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Should Recruiting Rankings Influence The College Football Playoff?

The SEC gets lots of preseason hype based on recruiting rankings, and rotates teams in and out of the top 10 polls based on in-conference results.

Fair and Balanced.
Fair and Balanced.
Mark Zerof-USA TODAY Sports

Last Monday on ESPN's College Football Live, college football analysts Danny Kanell and Joe Schad were discussing the best teams in college football. There are currently four SEC West teams in the top five of the Associated Press Poll and the host of the show asked whether it was accurate that four of the top five teams in the country hail from one division in one conference. Danny Kanell said no, pointing out that the reason Mississippi State and Ole Miss rose so high so quickly was that the SEC started with more teams (an unprecedented eight) in the preseason poll than any other conference. As these teams beat each other up in conference play, they switch spots at the top of the rankings.

Joe Schad countered by saying the reason that the SEC, and specifically the SEC West, deserves to have four teams in the top five of the AP poll is that they have the best players in the country. He went on to cite the SEC's recruiting dominance and the high number of SEC teams with top recruiting rankings.

Recruiting rankings have been used as a metric to distinguish teams with similar records for as long as we've had the BCS. Earlier this year, SB Nation Recruiting Analyst Bud Elliott published a study arguing that a national champion had to have at least a 50% majority of 4-star or higher recruits in order to win a national championship. He collected data going back 10 years and found that every National Champion had a majority of 4-star or higher rated recruits in the previous four recruiting classes, based on Rivals recruiting rankings.

According to Elliott's data, the current "blue chip" programs with a majority of 4-star rated recruits are: Alabama, Ohio State, USC, Notre Dame, LSU, Texas, Florida State, Michigan, Florida, Auburn, and Georgia. Teams with less than a 50% majority of 4-star recruits, the argument goes, are not championship caliber. The next six programs, with just under 50%, are: Texas A&M, Oklahoma, Clemson, Oregon, UCLA, and Stanford.

Similar thought processes to those above likely motivated Joe Schad's comments about the SEC West placing four teams in the top five of the AP college poll. And yet two SEC teams in last week's top three are noticeably absent from the list of "blue chip" programs above: Mississippi State and Ole Miss. Ole Miss has since lost to #23 LSU, but only dropped four spots to #7 in the AP poll, re-enforcing Kanell's argument that the SEC just rotates places atop the poll based on in-conference results.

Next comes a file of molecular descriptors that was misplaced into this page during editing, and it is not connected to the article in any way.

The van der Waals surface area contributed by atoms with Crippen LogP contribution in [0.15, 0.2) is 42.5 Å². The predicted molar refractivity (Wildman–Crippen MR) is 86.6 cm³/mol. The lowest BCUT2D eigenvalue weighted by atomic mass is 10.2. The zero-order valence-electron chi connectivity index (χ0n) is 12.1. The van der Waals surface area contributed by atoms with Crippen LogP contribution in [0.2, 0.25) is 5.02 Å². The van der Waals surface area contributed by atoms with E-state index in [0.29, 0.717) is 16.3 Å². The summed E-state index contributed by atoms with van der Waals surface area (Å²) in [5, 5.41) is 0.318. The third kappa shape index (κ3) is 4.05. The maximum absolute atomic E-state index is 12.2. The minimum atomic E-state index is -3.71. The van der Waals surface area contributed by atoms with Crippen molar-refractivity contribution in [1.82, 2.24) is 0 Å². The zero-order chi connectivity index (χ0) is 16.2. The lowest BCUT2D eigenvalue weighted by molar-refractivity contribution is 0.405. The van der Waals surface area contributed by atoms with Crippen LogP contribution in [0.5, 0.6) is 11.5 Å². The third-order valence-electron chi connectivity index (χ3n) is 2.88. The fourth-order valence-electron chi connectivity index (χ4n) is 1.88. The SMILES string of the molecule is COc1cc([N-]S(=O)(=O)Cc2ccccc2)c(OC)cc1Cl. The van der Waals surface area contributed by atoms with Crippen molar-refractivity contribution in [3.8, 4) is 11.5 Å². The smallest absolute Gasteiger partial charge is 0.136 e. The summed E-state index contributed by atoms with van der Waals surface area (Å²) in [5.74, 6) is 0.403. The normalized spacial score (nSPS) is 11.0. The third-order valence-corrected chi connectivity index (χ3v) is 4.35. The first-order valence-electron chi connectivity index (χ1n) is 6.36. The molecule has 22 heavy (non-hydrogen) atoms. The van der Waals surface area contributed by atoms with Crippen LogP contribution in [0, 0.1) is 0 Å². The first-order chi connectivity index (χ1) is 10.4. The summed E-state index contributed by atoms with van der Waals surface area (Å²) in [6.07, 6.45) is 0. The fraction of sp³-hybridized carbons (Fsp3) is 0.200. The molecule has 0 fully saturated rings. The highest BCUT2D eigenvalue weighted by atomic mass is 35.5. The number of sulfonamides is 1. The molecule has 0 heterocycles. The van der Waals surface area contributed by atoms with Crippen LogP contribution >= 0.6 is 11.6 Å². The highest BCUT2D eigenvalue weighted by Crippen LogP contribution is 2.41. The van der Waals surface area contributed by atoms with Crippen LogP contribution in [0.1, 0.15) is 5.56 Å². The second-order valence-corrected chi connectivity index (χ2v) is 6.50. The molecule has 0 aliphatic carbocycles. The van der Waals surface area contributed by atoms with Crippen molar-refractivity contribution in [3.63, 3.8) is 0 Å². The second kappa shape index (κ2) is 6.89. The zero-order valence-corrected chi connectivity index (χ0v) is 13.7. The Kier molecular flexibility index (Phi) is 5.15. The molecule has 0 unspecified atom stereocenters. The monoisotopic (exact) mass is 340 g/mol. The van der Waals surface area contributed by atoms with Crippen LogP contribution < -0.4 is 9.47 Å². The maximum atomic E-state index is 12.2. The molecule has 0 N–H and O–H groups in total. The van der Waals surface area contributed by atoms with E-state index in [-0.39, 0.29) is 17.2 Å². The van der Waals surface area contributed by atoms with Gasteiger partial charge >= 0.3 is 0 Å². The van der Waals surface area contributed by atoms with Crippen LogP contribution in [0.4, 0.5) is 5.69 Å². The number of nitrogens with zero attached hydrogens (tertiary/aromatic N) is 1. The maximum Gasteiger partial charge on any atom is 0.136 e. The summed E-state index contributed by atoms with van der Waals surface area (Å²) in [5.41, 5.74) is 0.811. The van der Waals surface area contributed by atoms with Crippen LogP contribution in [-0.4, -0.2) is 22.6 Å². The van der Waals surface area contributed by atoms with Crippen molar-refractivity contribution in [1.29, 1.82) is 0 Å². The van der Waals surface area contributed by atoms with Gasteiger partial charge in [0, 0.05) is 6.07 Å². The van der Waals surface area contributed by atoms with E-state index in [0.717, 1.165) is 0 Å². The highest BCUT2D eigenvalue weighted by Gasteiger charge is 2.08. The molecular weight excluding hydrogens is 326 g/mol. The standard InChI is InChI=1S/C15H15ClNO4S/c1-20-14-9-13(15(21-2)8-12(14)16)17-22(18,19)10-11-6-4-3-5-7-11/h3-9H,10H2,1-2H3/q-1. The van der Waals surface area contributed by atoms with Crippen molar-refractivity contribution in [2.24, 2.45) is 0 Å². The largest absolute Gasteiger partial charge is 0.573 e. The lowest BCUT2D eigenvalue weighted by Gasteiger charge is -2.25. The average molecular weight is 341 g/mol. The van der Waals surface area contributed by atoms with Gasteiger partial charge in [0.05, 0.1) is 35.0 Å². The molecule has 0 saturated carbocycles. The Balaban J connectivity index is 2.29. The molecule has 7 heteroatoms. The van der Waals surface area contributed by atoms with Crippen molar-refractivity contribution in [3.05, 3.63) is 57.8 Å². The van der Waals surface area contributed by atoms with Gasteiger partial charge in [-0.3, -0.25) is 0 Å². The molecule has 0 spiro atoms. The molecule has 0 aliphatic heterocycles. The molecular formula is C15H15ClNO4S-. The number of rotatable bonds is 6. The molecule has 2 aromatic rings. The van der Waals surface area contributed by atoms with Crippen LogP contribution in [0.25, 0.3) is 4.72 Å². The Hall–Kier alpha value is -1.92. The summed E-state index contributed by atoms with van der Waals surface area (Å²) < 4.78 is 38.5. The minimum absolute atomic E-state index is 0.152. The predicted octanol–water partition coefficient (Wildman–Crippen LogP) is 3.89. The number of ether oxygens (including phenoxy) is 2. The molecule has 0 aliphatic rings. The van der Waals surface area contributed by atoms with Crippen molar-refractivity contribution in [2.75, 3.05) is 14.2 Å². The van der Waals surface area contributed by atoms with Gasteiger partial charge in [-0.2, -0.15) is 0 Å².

Contrary to Schad's contention that the SEC has the best players, the #1 team in the country, Mississippi State, has finished outside the top 25 in recruiting in two of the last four years and has an average recruiting class ranking of 29 in the past four years, according to the 247composite ranking, which aggregates the recruiting rankings of all the top recruiting services. In-state rival Ole Miss has had an average recruiting class ranking of 23 during the past four years with only 25% of those recruits rated four stars or higher. Mississippi State's percentage of four star rated recruits is even lower.

There are serious drawbacks to relying on recruiting rankings when evaluating the best teams in college football. Recruiting rankings are generally compiled by people who aren't qualified to coach major college football and can unduly influence preseason rankings, which have a direct effect on the rest of the season. As Kanell pointed out on College Football Live, teams are ranked arbitrarily heading into the season. Other teams are then rewarded for beating highly ranked preseason teams.

The SEC is the biggest beneficiary of this phenomenon. This season #21 Texas A&M thrashed #9 South Carolina and shot up to #6 in the nation after wins over college football lightweights Lamar, Rice, SMU, and Arkansas (which has lost 15 straight SEC games). Meanwhile, South Carolina was exposed as a top-10 fraud after losses to Missouri and Kentucky. For its part, Texas A&M has since lost three games in a row by 15+ points and only fell out of the rankings after a 59-0 drubbing by Alabama. Meanwhile, teams like Mississippi State, Ole Miss, and Alabama are rewarded for beating a ranked Texas A&M. Add to that the fact that the SEC only plays eight conference games, unlike the nine games played by the Big 12 and Pac-12, along with a relatively weak non-conference schedule, and the SEC has a built-in advantage for keeping teams at the top of the rankings throughout the season.

Yes, the SEC has highly ranked recruiting classes year in and year out, but as Mississippi State and Ole Miss are showing us, highly ranked recruiting classes are not the only predictor of success in the SEC or in college football generally. Stanford, Oregon, Michigan State, Kansas State, and Baylor are other examples of teams who are regularly out of the top 10 in recruiting rankings but nonetheless frequent the top of the polls once the games are played.

With the advent of the College Football Playoff, the hope is that on-field results and schedule strength, particularly non-conference scheduling, will trump preseason hype, recruiting rankings, and other subjective factors. Because the playoff committee is basing their initial rankings on more than half a season's results, they have the opportunity to rely on statistics and on-field performance. But it's hard to think they won't also be swayed by already established narratives and rankings. Whatever the playoff committee's metrics, we'll know a lot more on Tuesday night when the first College Football Playoff rankings are released.